3. Storage adapter choice – Although seemingly simple, the queue depth of the controller should be greater than 256 to ensure the best performance. This is not as much of an issue now as it was several months ago because the VMware Virtual SAN compatibility list should no longer have any cards that are under 256 queue depth in it anymore. Be sure to verify though. As an example, there was one card when first released that artificially limited the queue depth of the card in the driver software. Performance was dramatically impacted until an updated driver was released.

Lessons Learned

There are always lessons to be learned when using new software, and ours came with a price of a half or full day’s work in trying to troubleshoot issues. Here’s what we figured out:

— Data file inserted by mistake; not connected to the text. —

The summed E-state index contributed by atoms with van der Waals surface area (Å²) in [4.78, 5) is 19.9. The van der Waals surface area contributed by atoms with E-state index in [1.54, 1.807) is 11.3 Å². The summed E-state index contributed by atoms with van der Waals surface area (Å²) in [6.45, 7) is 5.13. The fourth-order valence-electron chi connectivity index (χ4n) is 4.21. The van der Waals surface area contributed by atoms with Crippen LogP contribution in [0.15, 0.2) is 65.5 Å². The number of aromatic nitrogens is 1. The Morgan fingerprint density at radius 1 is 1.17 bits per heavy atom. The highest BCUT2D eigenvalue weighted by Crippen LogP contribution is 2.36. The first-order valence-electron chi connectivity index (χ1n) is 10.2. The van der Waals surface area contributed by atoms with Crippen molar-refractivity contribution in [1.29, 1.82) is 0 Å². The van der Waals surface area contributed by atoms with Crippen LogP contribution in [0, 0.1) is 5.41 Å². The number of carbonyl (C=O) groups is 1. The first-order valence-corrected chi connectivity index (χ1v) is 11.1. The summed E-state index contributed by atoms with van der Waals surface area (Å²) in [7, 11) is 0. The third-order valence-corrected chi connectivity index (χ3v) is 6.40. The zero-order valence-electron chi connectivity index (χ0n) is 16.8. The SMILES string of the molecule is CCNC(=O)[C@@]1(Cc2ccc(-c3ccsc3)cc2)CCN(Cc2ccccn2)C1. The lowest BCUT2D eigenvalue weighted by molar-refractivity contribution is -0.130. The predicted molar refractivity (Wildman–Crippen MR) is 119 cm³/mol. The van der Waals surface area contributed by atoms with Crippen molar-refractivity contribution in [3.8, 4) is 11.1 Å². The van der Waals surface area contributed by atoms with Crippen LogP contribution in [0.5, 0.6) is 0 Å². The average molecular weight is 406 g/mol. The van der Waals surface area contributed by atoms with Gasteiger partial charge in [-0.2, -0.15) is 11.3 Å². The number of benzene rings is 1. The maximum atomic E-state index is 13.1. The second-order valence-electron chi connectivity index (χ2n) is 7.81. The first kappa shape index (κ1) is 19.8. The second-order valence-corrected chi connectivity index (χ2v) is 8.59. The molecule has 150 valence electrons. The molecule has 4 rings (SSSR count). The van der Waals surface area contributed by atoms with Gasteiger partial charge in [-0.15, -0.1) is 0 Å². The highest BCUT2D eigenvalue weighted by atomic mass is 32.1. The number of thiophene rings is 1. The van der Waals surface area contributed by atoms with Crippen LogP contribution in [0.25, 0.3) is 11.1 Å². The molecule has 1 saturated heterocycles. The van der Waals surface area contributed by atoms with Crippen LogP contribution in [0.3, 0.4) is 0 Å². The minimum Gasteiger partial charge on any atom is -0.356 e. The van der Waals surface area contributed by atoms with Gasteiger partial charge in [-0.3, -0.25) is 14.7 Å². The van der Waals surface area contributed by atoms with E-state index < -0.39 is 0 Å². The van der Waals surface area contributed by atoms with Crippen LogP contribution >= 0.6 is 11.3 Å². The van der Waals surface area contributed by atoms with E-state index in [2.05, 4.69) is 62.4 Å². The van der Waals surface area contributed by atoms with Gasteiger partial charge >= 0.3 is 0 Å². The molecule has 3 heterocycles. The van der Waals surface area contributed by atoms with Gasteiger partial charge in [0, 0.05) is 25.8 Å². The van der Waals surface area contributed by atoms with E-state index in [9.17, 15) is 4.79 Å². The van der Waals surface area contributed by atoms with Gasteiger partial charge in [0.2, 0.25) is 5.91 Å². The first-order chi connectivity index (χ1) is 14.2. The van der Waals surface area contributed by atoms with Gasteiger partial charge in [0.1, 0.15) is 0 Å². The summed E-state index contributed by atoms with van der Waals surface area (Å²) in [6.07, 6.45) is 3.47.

1. Always verify firmware/driver versions – This one always seems to be overlooked, but I am stating it because of experiences onsite with customers.One example that comes to mind is where we had three identical servers bought and shipped in the same order that we were using to configure Virtual SAN. Two of them worked fine, the third just wouldn’t cooperate, no matter what we did. After investigating for several hours we found that not only would Virtual SAN not configure, but all drives attached to that host were Read only. Looking at the utility that was provided with the actual card itself showed that the card was a revision behind on the firmware. As soon as we upgraded the firmware it came online and everything worked brilliantly.